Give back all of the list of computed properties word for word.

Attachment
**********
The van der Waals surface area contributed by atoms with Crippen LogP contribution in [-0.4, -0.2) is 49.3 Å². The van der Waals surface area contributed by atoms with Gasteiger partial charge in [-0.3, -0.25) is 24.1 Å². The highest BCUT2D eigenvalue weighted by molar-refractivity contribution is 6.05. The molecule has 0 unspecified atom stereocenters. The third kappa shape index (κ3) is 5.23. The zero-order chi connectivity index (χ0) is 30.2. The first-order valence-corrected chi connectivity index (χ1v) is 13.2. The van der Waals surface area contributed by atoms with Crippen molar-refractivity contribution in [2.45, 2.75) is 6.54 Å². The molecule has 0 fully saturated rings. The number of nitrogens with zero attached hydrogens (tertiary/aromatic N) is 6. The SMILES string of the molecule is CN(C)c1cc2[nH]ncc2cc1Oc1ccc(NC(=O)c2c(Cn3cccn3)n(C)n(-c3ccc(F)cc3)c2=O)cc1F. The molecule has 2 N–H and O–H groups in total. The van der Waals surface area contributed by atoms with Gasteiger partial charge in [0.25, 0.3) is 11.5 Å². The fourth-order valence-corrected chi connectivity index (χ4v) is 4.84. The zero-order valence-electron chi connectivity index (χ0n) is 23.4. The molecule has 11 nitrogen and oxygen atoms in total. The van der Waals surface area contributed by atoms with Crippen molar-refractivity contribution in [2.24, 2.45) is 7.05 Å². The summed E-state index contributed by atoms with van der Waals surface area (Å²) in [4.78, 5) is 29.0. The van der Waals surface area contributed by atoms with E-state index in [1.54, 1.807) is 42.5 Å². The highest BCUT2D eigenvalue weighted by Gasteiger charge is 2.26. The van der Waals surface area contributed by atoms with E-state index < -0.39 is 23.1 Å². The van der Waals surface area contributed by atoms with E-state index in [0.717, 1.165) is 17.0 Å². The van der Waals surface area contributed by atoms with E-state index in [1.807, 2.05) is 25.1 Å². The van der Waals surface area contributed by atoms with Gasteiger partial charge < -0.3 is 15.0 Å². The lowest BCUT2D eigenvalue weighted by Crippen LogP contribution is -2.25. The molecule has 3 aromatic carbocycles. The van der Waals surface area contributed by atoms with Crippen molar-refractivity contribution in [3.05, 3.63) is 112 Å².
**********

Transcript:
The van der Waals surface area contributed by atoms with Crippen LogP contribution in [-0.4, -0.2) is 49.3 Å². The van der Waals surface area contributed by atoms with Gasteiger partial charge in [-0.3, -0.25) is 24.1 Å². The highest BCUT2D eigenvalue weighted by molar-refractivity contribution is 6.05. The molecule has 0 unspecified atom stereocenters. The third kappa shape index (κ3) is 5.23. The zero-order chi connectivity index (χ0) is 30.2. The first-order valence-corrected chi connectivity index (χ1v) is 13.2. The van der Waals surface area contributed by atoms with Crippen molar-refractivity contribution in [2.45, 2.75) is 6.54 Å². The molecule has 0 fully saturated rings. The number of nitrogens with zero attached hydrogens (tertiary/aromatic N) is 6. The SMILES string of the molecule is CN(C)c1cc2[nH]ncc2cc1Oc1ccc(NC(=O)c2c(Cn3cccn3)n(C)n(-c3ccc(F)cc3)c2=O)cc1F. The molecule has 2 N–H and O–H groups in total. The van der Waals surface area contributed by atoms with Gasteiger partial charge in [0.25, 0.3) is 11.5 Å². The fourth-order valence-corrected chi connectivity index (χ4v) is 4.84. The zero-order valence-electron chi connectivity index (χ0n) is 23.4. The molecule has 11 nitrogen and oxygen atoms in total. The van der Waals surface area contributed by atoms with Crippen molar-refractivity contribution in [2.24, 2.45) is 7.05 Å². The summed E-state index contributed by atoms with van der Waals surface area (Å²) in [4.78, 5) is 29.0. The van der Waals surface area contributed by atoms with E-state index in [1.54, 1.807) is 42.5 Å². The highest BCUT2D eigenvalue weighted by Gasteiger charge is 2.26. The van der Waals surface area contributed by atoms with E-state index < -0.39 is 23.1 Å². The van der Waals surface area contributed by atoms with E-state index in [0.717, 1.165) is 17.0 Å². The van der Waals surface area contributed by atoms with E-state index in [1.807, 2.05) is 25.1 Å². The van der Waals surface area contributed by atoms with Gasteiger partial charge < -0.3 is 15.0 Å². The lowest BCUT2D eigenvalue weighted by Crippen LogP contribution is -2.25. The molecule has 3 aromatic carbocycles. The van der Waals surface area contributed by atoms with Crippen molar-refractivity contribution in [3.05, 3.63) is 112 Å².